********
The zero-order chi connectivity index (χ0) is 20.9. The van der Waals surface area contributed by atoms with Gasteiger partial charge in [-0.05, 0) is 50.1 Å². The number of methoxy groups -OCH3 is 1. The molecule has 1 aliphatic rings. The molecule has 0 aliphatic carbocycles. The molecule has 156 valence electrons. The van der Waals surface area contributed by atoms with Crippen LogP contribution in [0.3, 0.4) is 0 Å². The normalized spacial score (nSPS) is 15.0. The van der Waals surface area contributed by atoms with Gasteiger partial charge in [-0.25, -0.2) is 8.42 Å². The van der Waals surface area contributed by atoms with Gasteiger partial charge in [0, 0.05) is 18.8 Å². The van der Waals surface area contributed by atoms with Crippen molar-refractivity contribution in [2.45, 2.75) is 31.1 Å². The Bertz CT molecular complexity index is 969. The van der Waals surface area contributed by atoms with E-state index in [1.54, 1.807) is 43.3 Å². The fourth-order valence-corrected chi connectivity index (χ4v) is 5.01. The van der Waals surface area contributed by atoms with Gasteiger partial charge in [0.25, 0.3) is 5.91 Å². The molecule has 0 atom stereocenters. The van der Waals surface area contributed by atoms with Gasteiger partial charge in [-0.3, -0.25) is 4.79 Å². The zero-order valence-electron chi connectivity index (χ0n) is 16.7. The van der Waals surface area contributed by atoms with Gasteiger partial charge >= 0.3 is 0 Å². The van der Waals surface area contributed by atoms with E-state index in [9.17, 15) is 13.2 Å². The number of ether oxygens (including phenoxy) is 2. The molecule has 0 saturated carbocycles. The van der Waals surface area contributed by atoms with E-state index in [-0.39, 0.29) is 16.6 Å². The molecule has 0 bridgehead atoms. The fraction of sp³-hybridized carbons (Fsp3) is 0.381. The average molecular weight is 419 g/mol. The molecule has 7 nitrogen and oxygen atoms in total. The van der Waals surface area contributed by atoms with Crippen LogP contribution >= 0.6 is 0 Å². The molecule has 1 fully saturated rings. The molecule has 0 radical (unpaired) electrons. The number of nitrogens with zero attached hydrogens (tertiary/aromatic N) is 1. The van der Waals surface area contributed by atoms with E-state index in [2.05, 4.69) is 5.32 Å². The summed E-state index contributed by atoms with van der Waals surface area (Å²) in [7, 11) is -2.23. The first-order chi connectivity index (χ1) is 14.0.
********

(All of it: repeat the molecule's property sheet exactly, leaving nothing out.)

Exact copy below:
The zero-order chi connectivity index (χ0) is 20.9. The van der Waals surface area contributed by atoms with Gasteiger partial charge in [-0.05, 0) is 50.1 Å². The number of methoxy groups -OCH3 is 1. The molecule has 1 aliphatic rings. The molecule has 0 aliphatic carbocycles. The molecule has 156 valence electrons. The van der Waals surface area contributed by atoms with Crippen LogP contribution in [0.3, 0.4) is 0 Å². The normalized spacial score (nSPS) is 15.0. The van der Waals surface area contributed by atoms with Gasteiger partial charge in [-0.25, -0.2) is 8.42 Å². The van der Waals surface area contributed by atoms with Gasteiger partial charge in [0, 0.05) is 18.8 Å². The van der Waals surface area contributed by atoms with Crippen molar-refractivity contribution in [2.45, 2.75) is 31.1 Å². The Bertz CT molecular complexity index is 969. The van der Waals surface area contributed by atoms with E-state index in [1.54, 1.807) is 43.3 Å². The fourth-order valence-corrected chi connectivity index (χ4v) is 5.01. The van der Waals surface area contributed by atoms with Gasteiger partial charge in [0.25, 0.3) is 5.91 Å². The molecule has 0 atom stereocenters. The van der Waals surface area contributed by atoms with Gasteiger partial charge in [-0.3, -0.25) is 4.79 Å². The zero-order valence-electron chi connectivity index (χ0n) is 16.7. The van der Waals surface area contributed by atoms with Gasteiger partial charge >= 0.3 is 0 Å². The van der Waals surface area contributed by atoms with E-state index in [9.17, 15) is 13.2 Å². The number of ether oxygens (including phenoxy) is 2. The molecule has 0 saturated carbocycles. The van der Waals surface area contributed by atoms with E-state index in [-0.39, 0.29) is 16.6 Å². The molecule has 0 bridgehead atoms. The fraction of sp³-hybridized carbons (Fsp3) is 0.381. The average molecular weight is 419 g/mol. The molecule has 7 nitrogen and oxygen atoms in total. The van der Waals surface area contributed by atoms with Crippen LogP contribution >= 0.6 is 0 Å². The molecule has 1 fully saturated rings. The molecule has 0 radical (unpaired) electrons. The number of nitrogens with zero attached hydrogens (tertiary/aromatic N) is 1. The van der Waals surface area contributed by atoms with E-state index in [2.05, 4.69) is 5.32 Å². The summed E-state index contributed by atoms with van der Waals surface area (Å²) in [7, 11) is -2.23. The first-order chi connectivity index (χ1) is 14.0.